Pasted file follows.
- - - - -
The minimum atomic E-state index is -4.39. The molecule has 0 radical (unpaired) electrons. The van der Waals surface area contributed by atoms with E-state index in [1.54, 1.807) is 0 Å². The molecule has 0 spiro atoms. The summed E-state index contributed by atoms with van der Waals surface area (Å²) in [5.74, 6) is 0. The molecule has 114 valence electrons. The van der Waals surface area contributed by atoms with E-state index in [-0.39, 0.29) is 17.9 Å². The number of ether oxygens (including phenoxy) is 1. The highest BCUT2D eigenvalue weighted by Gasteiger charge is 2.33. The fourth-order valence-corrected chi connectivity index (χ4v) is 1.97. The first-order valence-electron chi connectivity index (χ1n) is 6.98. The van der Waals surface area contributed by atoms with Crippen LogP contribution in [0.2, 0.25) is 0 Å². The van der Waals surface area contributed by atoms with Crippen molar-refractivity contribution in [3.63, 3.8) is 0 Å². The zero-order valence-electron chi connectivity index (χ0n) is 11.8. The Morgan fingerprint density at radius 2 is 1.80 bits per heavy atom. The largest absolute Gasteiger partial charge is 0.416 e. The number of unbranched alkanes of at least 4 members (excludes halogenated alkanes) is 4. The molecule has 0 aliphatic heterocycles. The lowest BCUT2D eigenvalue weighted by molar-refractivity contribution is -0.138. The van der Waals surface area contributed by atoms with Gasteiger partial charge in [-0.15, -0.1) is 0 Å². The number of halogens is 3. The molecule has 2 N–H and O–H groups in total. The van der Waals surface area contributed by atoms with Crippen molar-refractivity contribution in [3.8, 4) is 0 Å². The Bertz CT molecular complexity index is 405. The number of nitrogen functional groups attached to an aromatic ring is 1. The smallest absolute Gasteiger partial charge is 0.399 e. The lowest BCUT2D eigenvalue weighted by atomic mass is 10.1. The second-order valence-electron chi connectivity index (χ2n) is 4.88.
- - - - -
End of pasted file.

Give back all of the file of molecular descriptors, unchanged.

The minimum atomic E-state index is -4.39. The molecule has 0 radical (unpaired) electrons. The van der Waals surface area contributed by atoms with E-state index in [1.54, 1.807) is 0 Å². The molecule has 0 spiro atoms. The summed E-state index contributed by atoms with van der Waals surface area (Å²) in [5.74, 6) is 0. The molecule has 114 valence electrons. The van der Waals surface area contributed by atoms with E-state index in [-0.39, 0.29) is 17.9 Å². The number of ether oxygens (including phenoxy) is 1. The highest BCUT2D eigenvalue weighted by Gasteiger charge is 2.33. The fourth-order valence-corrected chi connectivity index (χ4v) is 1.97. The first-order valence-electron chi connectivity index (χ1n) is 6.98. The van der Waals surface area contributed by atoms with Crippen LogP contribution in [0.2, 0.25) is 0 Å². The van der Waals surface area contributed by atoms with Crippen molar-refractivity contribution in [3.63, 3.8) is 0 Å². The zero-order valence-electron chi connectivity index (χ0n) is 11.8. The Morgan fingerprint density at radius 2 is 1.80 bits per heavy atom. The largest absolute Gasteiger partial charge is 0.416 e. The number of unbranched alkanes of at least 4 members (excludes halogenated alkanes) is 4. The molecule has 0 aliphatic heterocycles. The lowest BCUT2D eigenvalue weighted by molar-refractivity contribution is -0.138. The van der Waals surface area contributed by atoms with Gasteiger partial charge in [-0.15, -0.1) is 0 Å². The number of halogens is 3. The molecule has 2 N–H and O–H groups in total. The van der Waals surface area contributed by atoms with Crippen molar-refractivity contribution in [3.8, 4) is 0 Å². The Bertz CT molecular complexity index is 405. The number of nitrogen functional groups attached to an aromatic ring is 1. The smallest absolute Gasteiger partial charge is 0.399 e. The lowest BCUT2D eigenvalue weighted by atomic mass is 10.1. The second-order valence-electron chi connectivity index (χ2n) is 4.88.